Monthly Archives: June 2014
Two words that suggest the essence of sustainability could as well be ‘costs’ and ‘wastes’. Cost of living as we all understand it, to that end the need to earn money, pressure on companies to make perpetual profits so they can pay well, producing more goods to sell more – all this has become a vicious cycle.
Accordingly, despite flooding of data about what harm we are doing to nature, companies continue to advertise for people who can increase the market presence of their products, drive business growth, multiply rate of expansion, ensure stock prices soar, gather new partnerships and accelerate the company’s foothold across regions.
All of this would need increased production, packaging and consumption, resulting in increased wastages.
Both the costs and wastes are not absolute figures, but comparative by-products of our society and lifestyle. Now that both have acquired a dangerous level during our generation than at any time in history, many individuals tend to react to them as if we have no control on them. The fact is that we have created them, hence only we can control them.
Can we all live with the least cost and least waste? This slogan may appear attractive, but most of us can not possibly live with the least cost and least waste. However, let us realise there are millions of our Indian siblings who live so, though mostly out of compulsion. It’s because they live with least energy consumption, the high energy lifestyle of many of us gets compensated for in the calculation of the overall carbon emission figures for India.
However, if we resolve in our minds, we can gradually reduce our costs and wastes everyday. This individual action can compliment national or international efforts in reducing carbon emissions, promoting local productions, implementing policy decisions, extending global fuel deposits and any other idea that global experts suggest. The global and the individual can work together to save our race.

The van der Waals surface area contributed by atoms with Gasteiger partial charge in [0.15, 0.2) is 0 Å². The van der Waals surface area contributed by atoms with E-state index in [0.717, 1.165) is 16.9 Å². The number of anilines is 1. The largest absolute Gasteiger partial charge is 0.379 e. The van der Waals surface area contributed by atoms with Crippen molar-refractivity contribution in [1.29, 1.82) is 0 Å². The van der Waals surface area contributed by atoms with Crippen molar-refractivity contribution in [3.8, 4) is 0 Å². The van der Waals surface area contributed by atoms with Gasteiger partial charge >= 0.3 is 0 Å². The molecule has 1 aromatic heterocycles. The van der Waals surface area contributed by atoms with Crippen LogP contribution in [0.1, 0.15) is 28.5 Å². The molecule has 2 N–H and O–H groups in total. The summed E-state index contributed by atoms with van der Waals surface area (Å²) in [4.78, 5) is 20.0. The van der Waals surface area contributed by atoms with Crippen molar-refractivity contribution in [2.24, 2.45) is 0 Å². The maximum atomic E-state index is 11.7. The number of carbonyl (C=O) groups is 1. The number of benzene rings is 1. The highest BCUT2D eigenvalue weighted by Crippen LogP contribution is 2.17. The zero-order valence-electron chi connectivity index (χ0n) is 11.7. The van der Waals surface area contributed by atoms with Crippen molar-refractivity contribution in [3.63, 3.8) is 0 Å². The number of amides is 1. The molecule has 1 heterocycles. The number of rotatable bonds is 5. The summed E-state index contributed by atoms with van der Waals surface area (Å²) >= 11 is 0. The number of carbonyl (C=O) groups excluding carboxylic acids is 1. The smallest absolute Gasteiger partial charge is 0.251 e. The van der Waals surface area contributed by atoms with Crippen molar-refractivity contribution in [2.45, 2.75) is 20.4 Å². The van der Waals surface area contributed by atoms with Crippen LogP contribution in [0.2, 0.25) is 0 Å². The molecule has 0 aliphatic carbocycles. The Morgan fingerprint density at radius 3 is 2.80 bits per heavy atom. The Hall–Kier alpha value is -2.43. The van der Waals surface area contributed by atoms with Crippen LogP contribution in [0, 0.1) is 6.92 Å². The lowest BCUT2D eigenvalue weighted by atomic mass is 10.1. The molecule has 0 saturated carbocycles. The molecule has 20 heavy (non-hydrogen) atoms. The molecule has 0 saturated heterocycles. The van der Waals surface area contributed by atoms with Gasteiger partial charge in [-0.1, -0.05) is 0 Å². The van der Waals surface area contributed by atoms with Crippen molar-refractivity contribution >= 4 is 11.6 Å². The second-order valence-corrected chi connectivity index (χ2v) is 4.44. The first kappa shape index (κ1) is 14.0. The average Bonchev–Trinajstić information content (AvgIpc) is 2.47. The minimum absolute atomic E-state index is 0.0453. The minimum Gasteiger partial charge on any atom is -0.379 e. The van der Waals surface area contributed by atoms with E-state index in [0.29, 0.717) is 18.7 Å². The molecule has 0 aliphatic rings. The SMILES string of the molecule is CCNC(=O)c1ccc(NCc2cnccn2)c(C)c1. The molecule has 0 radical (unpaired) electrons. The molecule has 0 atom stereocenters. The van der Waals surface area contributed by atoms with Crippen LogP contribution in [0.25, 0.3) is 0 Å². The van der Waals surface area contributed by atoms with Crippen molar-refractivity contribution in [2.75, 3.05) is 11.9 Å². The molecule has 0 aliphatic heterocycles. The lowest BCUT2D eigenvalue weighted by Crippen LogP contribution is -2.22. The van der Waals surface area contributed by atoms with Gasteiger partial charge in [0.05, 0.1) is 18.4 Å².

Our individual energy consumption or carbon footprint cannot be an absolute figure based on a national data or an idealised figure.
A company executive will consume more energy than a village farmer, but that cannot be a reason to shoot down the executive or to idolise the farmer. Both have their roles in the society we have built today, so the challenge is to contain the consumption within a societal role.
This wisdom comes from observing how the rural buildings in many parts of India have lasted for decades and centuries, with stone or brick exposed. The material does not deteriorate by itself, unless faced with heavy rain, sun and wind, which were in those days protected by deep overhangs and verandahs. Water, the commonly suspected culprit in letting a building decay, does not seep through the masonry itself, but primarily through the joints. Traditional structures built with thick walls minimised this possibility, the thickness itself being a deterrent to the movement of water. Also, the more commonly used lime mortar would get stronger against water permeability over age, ensuring buildings lasted long without much maintenance.
Today, with thinner walls, we need to solve these challenges differently. In case of heavy rainfall areas, the mortar used to build the wall could be completely mixed with water-proof admixtures, such that the joint beds resist water penetration throughout their depth.
Even if the wall is only 8” thick, such an integrated water-proof mortar does the magic. Alternatively, the mortar could be the normal one, with the mixed mortar batch used only for finishing the joints.